(3) where the arbitrators were guilty of misconduct in refusing to postpone the hearing, upon sufficient cause shown, or in refusing to hear evidence pertinent and material to the controversy; or of any other misbehavior by which the rights of any party have been prejudiced; or

(4) where the arbitrators exceeded their powers, or so imperfectly executed them that a mutual, final, and definite award upon the subject matter submitted was not made.

9 U.S.C. § 10(a). If you want to skip to the punch line, our own Jason Knott summarized it perfectly a few months ago: “When a federal court confirms an arbitration award, it isn’t newsworthy, because that’s what everyone expects will happen. But when a court tosses an arbitrator’s decision, it creates headlines.” So why exactly does A-Rod face such an uphill scenario?

The biggest reason isn't what the FAA says; it's what it doesn't say. Note that those four statutory grounds for reversing an arbitration award do not include “mistake of law” or even “gross mistake of law.” They don’t include incompetence, stupidity, or carelessness. As the U.S. Supreme Court has noted, when a collective bargaining agreement specifies that an arbitrator’s award is “final,” a court may not evaluate whether the arbitrator applied “correct principles of law” or not. United Steelworkers of America v. Enterprise Wheel & Car Corp., 363 U.S. 593, 598-99 (1960). Thus, even if the arbitrator had no basis for imposing a 162-game suspension on A-Rod, that fact standing alone would not be sufficient to permit a federal court to overturn the arbitration award under the FAA.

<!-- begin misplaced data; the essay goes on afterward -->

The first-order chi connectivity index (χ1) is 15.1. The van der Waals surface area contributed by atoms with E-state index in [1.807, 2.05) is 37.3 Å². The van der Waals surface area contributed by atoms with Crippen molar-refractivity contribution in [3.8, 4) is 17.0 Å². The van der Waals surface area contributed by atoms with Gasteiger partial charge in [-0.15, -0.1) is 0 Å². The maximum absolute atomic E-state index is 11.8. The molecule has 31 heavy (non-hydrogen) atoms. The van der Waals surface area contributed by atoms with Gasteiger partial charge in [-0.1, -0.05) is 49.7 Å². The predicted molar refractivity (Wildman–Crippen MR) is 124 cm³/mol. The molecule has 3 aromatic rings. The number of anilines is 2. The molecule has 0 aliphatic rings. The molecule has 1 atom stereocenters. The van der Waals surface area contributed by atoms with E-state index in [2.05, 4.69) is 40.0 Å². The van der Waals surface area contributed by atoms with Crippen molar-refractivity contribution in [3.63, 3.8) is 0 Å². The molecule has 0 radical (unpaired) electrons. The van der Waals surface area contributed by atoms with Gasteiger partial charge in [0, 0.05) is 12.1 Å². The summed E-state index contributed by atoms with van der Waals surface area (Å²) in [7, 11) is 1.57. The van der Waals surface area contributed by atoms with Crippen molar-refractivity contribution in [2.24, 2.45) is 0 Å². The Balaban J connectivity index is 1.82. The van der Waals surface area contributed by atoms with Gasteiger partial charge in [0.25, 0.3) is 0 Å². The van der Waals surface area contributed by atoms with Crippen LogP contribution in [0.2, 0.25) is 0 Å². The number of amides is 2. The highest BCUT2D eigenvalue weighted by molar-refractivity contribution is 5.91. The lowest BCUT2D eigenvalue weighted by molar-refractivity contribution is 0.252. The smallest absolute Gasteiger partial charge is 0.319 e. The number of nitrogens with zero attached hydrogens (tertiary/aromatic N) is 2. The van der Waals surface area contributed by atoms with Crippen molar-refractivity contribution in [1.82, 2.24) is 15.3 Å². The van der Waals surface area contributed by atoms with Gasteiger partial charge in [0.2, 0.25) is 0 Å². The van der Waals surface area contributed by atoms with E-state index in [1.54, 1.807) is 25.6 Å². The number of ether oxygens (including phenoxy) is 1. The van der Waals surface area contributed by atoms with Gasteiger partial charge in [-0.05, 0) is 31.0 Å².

Summarizing this (and other) holdings, we lawyers typically describe the FAA’s standards for vacating an arbitration award as procedural rather than substantive; that means that a successful challenge must show that there was something wrong with the way in which the arbitration was conducted, and not just the result the arbitrator reached. This is the dual-edged nature of binding arbitration; like it or not, you’re usually stuck with even an egregiously wrong outcome. (For this reason, we told you how some employers are reconsidering whether mandatory arbitration clauses with their executives are good business policy.)

We do not yet know what transpired during A-Rod’s arbitration. But what we do know is that, if Rodriguez is going to prevail in federal court, he’s almost certainly going to need to show that the process itself was unfair in some way. Maybe he can do this; perhaps there were key pieces of evidence that the arbitrator refused to admit (9 U.S.C. § 10(a)(3)). So far, however, A-Rod’s allegation is that the arbitrator “blatantly disregarded the law and the facts.” That allegation – even if true – is probably not enough for him to succeed in overturning the arbitration award.

As more details are forthcoming – and if Alex Rodriguez and/or his lawyers detail allegations that fit more closely within the four grounds set forth for vacatur under the FAA – we’ll continue to update and evaluate.


P. Andrew Torrez
Zuckerman Spaeder LLP